The biggest data leak to date should be seen as a warning sign for the industry of the challenges and opportunities of cybersecurity
In April 2016, millions of documents relating to high-profile political and public figures all over the world were leaked online. The documents, belonging to Panama-based law firm Mossack Fonseca, allege that some of its clients had hidden money, dodged sanctions and evaded tax in their own countries, using offshore tax and banking structures in the central American country. Mossack Fonseca, which denies any wrongdoing and claims it was hacked, has filed a complaint with the Panamanian attorney general’s office adding that the information leaked has been misrepresented.
With 2.6 terrabytes of information revealed – more than 11 million documents, including 4.8 million emails – the leak dwarfed the 2010 Wikileaks by about 1,500 times and inaugurated a new chapter in the history of data breach.
Furthermore, it opened the eyes of the (re)insurance industry to the importance and role of cyber coverage. “The data breach at Mossack Fonseca is the latest in a string of high profile breaches, and must act as a final warning for the insurance industry to up the ante and implement a robust cyber security strategy,” says Quostar chief executive Robert Rutherford, whose company specialises in cyber consultancy and information technology.
The size and volume of the breach are also indicators of how technology has evolved in recent years. Moving that amount of data with no-one noticing would not have been possible had it not been for sophisticated encryption tools and protected channels. Beazley UK technology, media and business services focus group leader and underwriter Paul Bantick says: “As businesses rely more and more on technology and, in particular, the cloud and data, the risk of data breach and cyber liability raises, and the increasing scale of the threat means that no company is immune to cyber risk.”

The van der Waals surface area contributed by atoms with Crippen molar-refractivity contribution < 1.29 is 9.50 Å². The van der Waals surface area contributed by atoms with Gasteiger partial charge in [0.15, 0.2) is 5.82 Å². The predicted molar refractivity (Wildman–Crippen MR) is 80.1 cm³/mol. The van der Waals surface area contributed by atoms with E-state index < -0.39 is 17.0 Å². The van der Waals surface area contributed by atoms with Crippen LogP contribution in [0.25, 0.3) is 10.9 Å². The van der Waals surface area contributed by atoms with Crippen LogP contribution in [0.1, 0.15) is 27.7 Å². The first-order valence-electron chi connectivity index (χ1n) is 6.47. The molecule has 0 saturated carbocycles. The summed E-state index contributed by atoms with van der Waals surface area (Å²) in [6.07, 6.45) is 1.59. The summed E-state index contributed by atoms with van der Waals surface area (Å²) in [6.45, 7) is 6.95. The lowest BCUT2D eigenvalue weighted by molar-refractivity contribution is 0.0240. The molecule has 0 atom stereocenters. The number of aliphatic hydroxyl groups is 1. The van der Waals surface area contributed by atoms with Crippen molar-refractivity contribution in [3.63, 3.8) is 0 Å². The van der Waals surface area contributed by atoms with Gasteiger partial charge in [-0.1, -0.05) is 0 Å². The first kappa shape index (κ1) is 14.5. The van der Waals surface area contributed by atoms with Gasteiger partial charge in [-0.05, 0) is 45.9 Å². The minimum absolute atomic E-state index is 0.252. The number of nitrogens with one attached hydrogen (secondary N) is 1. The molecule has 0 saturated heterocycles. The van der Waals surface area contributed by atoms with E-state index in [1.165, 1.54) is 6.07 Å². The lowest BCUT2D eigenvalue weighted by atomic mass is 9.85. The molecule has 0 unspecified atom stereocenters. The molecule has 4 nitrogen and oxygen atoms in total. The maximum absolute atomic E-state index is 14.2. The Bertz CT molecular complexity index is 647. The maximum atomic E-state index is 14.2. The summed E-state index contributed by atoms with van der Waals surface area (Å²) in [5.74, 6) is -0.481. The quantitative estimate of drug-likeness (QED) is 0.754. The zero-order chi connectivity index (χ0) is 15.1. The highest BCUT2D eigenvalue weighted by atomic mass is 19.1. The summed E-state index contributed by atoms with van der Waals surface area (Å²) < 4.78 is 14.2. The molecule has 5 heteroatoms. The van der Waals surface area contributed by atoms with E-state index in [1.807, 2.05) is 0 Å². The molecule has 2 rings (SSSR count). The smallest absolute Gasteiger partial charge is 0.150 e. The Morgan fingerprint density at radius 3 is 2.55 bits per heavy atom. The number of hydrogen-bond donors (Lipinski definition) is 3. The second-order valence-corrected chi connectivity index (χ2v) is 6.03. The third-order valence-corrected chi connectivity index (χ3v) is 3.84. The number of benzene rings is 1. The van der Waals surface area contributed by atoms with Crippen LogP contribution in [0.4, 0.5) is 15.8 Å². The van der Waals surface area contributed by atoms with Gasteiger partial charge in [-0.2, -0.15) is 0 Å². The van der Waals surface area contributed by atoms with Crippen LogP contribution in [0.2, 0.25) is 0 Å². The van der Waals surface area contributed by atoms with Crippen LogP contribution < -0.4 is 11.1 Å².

Law firm FWD specialist Jacquetta Castle adds: “Breaches have always existed, in the sense that documents have always been susceptible to ending up in the wrong hands, whether because someone forgot them somewhere or because there is an intentional or unintentional leak from inside. However, this kind of massive breach opens up a whole new chapter in the history of cybersecurity.”
At the time of writing, the question of how the information was actually moved still remains, as it was proving to be difficult to establish whether to blame it on malware, an inside job, or a phishing attack. While Mossack Fonseca claimed the documents were taken by an “unauthorized data subtraction” and not, as most media around the world said, a leak perpetrated by one of the firm’s employees, Bantick says: “There is no difference, since it is the breach that is the trigger for the cover, and not the reason why it happened.”
In any case, media and publications such as technology-specialist Wired magazine highlighted the fact that Mossack Fonseca’s cyber security protocols were anything but up-to-date. With unique and vulnerable servers and outdated software, according to experts, the company’s poor security protocols made it extremely vulnerable to an episode like this. “Client confidentiality is a core professional responsibility of any solicitor,” Castle pointed out. “Every law firm is, or should be, completely on top of their security system.”
Something similar can be said about all companies that handle and manage personal and private client information but, as Rutherford points out: “There is no set strategy that will suit all organisations and, as much as it is important to have the basic cybersecurity barriers in place, it is also important to use technology as part of an all-encompassing shield, as the types of risks will vary between firms.”
“Many small- and mid-sized insurers are at a greater risk than the larger firms, as they often view IT security as a box-ticking exercise, as adhering to regulation, rather than a serious matter. This cannot continue,” he adds.
All experts agree that the Mossack Fonseca breach must act as a wake-up call, especially for the small- and medium-sized players who, regardless of this, should also start preparing for the cybersecurity regulations that are coming after the EU General Data Protection Regulation was passed recently.
“Firms based in Europe need to take notice of this, which places a number of requirements on firms to protect customer data and notify regulators (and customers) of any breach of privacy,” says Bantick. “Businesses have two years in which to comply with the regulation and penalties for non-compliance are onerous – in addition to the reputational issues of suffering and publicising a data breach, punitive fines can be imposed for non-compliance of up to 4% of global business turnover.”
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